Despite having been written more than two millennia ago, “The Art Of War” is still hugely influential well beyond military circles. It’s spawned multiple business-focused books, and is considered required reading for executives.
There are some areas, however, where it shows its age, and blind dedication to its advice could lead to some pretty bad business habits.
We’ve broken out a few of its axioms that modern managers would be wise to completely ignore.
“Though an obstinate fight may be made by a small force, in the end it must be captured by the larger force.”
In the age of the startup, this is pretty bad advice. Assuming that sheer size means eventual victory is a great way to become complacent and lose out.
“Fighting with a large army under your command is nowise different from fighting with a small one: it is merely a question of instituting signs and signals.”
Startups, or the companies that used to be startups, love to claim that as they grow, they’ll maintain the same culture, only on a larger scale. That’s naive. A larger organisation requires a different approach than a company with just a few people in the room.
“Confront your soldiers with the deed itself; never let them know your design. When the outlook is bright, bring it before their eyes; but tell them nothing when the situation is gloomy.”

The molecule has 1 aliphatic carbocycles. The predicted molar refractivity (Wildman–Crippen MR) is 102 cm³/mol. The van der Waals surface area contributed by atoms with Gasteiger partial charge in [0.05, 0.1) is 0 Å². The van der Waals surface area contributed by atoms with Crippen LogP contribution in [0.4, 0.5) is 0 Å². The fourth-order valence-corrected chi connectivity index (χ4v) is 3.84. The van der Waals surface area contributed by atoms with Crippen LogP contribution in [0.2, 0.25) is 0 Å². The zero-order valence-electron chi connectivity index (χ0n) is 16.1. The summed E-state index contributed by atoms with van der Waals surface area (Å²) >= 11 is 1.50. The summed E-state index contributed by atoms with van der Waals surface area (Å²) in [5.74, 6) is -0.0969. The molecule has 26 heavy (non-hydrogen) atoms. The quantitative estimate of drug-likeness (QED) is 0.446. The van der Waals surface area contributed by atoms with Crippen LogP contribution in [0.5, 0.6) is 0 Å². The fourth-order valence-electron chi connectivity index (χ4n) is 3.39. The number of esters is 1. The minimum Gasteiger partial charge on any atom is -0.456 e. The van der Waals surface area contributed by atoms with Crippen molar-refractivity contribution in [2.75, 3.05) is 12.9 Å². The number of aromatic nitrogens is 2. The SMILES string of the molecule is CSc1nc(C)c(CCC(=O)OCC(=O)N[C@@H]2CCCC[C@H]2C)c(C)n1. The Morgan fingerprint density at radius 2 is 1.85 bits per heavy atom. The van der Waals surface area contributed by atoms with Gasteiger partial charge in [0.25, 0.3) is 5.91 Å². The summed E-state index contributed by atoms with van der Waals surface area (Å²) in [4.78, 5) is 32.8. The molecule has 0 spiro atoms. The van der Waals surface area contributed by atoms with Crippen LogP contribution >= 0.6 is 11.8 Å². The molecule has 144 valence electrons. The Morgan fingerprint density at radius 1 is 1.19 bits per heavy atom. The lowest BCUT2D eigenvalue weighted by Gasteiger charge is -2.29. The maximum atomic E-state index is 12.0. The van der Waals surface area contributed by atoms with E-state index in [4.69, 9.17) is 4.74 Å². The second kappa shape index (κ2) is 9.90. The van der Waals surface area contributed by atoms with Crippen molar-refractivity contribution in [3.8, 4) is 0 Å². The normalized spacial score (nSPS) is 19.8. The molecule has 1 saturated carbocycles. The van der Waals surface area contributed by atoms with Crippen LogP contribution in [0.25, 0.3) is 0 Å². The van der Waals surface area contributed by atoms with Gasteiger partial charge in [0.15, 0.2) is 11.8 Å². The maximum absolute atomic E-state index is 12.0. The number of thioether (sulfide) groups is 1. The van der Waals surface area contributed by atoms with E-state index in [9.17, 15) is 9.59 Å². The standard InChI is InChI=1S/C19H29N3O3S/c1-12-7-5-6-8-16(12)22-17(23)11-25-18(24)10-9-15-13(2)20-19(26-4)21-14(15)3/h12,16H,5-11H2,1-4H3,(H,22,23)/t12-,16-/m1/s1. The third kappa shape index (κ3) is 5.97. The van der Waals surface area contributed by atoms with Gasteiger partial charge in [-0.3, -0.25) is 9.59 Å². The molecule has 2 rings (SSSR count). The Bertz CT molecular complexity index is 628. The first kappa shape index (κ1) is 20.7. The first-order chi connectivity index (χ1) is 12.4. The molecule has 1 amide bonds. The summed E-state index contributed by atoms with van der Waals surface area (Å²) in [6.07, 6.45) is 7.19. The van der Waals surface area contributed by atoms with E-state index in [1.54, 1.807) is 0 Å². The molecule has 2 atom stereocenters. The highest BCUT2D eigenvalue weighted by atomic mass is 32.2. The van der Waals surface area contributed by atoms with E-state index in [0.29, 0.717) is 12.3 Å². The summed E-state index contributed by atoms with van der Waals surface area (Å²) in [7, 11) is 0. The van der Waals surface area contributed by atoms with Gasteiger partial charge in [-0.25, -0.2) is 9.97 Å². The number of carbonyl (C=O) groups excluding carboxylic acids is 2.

This is an incredibly poor piece of advice that is, unfortunately, often followed by managers. Thinking it will prevent information from leaking to the outside, managers may not share key information with employees. That doesn’t just demoralize people, it makes them worse at their jobs. It’s hard to take initiative or be entrepreneurial when kept in the dark.
The second part is worse. Keeping poor performance a secret from employees is always a losing game. They’ll find out, they’ll resent it, and they’ll jump ship.
“Simulated disorder postulates perfect discipline; simulated fear postulates courage; simulated weakness postulates strength.”
This might be worthwhile in warfare, but pretending to be a mess as a person or a company is going to attract a lot more attention or publicity than competence. And once a negative impression’s been formed, it can be very difficult to reverse.
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